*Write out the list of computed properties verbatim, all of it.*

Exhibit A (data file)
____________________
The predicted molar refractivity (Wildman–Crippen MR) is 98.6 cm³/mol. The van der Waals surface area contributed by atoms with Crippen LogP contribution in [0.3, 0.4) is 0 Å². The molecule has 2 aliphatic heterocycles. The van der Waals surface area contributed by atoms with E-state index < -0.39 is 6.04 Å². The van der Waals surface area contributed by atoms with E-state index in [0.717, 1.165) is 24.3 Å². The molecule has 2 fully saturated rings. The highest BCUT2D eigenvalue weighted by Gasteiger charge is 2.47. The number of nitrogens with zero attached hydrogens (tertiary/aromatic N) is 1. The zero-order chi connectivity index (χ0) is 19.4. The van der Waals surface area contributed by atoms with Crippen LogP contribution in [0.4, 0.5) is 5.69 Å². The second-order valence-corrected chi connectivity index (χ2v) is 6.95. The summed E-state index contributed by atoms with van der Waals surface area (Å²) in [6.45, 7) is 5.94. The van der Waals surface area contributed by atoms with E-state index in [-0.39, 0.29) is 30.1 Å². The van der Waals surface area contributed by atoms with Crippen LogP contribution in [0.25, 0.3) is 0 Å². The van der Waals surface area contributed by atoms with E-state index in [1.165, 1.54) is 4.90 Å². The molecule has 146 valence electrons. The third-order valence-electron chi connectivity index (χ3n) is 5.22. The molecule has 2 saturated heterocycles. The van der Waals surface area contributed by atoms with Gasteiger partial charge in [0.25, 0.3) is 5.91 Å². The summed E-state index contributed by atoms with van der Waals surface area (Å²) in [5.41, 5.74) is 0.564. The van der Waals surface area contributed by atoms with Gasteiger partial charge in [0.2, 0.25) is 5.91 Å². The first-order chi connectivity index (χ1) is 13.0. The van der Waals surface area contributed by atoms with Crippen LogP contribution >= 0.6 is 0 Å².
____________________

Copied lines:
The predicted molar refractivity (Wildman–Crippen MR) is 98.6 cm³/mol. The van der Waals surface area contributed by atoms with Crippen LogP contribution in [0.3, 0.4) is 0 Å². The molecule has 2 aliphatic heterocycles. The van der Waals surface area contributed by atoms with E-state index < -0.39 is 6.04 Å². The van der Waals surface area contributed by atoms with E-state index in [0.717, 1.165) is 24.3 Å². The molecule has 2 fully saturated rings. The highest BCUT2D eigenvalue weighted by Gasteiger charge is 2.47. The number of nitrogens with zero attached hydrogens (tertiary/aromatic N) is 1. The zero-order chi connectivity index (χ0) is 19.4. The van der Waals surface area contributed by atoms with Crippen LogP contribution in [0.4, 0.5) is 5.69 Å². The second-order valence-corrected chi connectivity index (χ2v) is 6.95. The summed E-state index contributed by atoms with van der Waals surface area (Å²) in [6.45, 7) is 5.94. The van der Waals surface area contributed by atoms with E-state index in [-0.39, 0.29) is 30.1 Å². The van der Waals surface area contributed by atoms with Crippen LogP contribution in [0.25, 0.3) is 0 Å². The van der Waals surface area contributed by atoms with E-state index in [1.165, 1.54) is 4.90 Å². The molecule has 146 valence electrons. The third-order valence-electron chi connectivity index (χ3n) is 5.22. The molecule has 2 saturated heterocycles. The van der Waals surface area contributed by atoms with Gasteiger partial charge in [0.25, 0.3) is 5.91 Å². The summed E-state index contributed by atoms with van der Waals surface area (Å²) in [5.41, 5.74) is 0.564. The van der Waals surface area contributed by atoms with Gasteiger partial charge in [0.2, 0.25) is 5.91 Å². The first-order chi connectivity index (χ1) is 13.0. The van der Waals surface area contributed by atoms with Crippen LogP contribution >= 0.6 is 0 Å².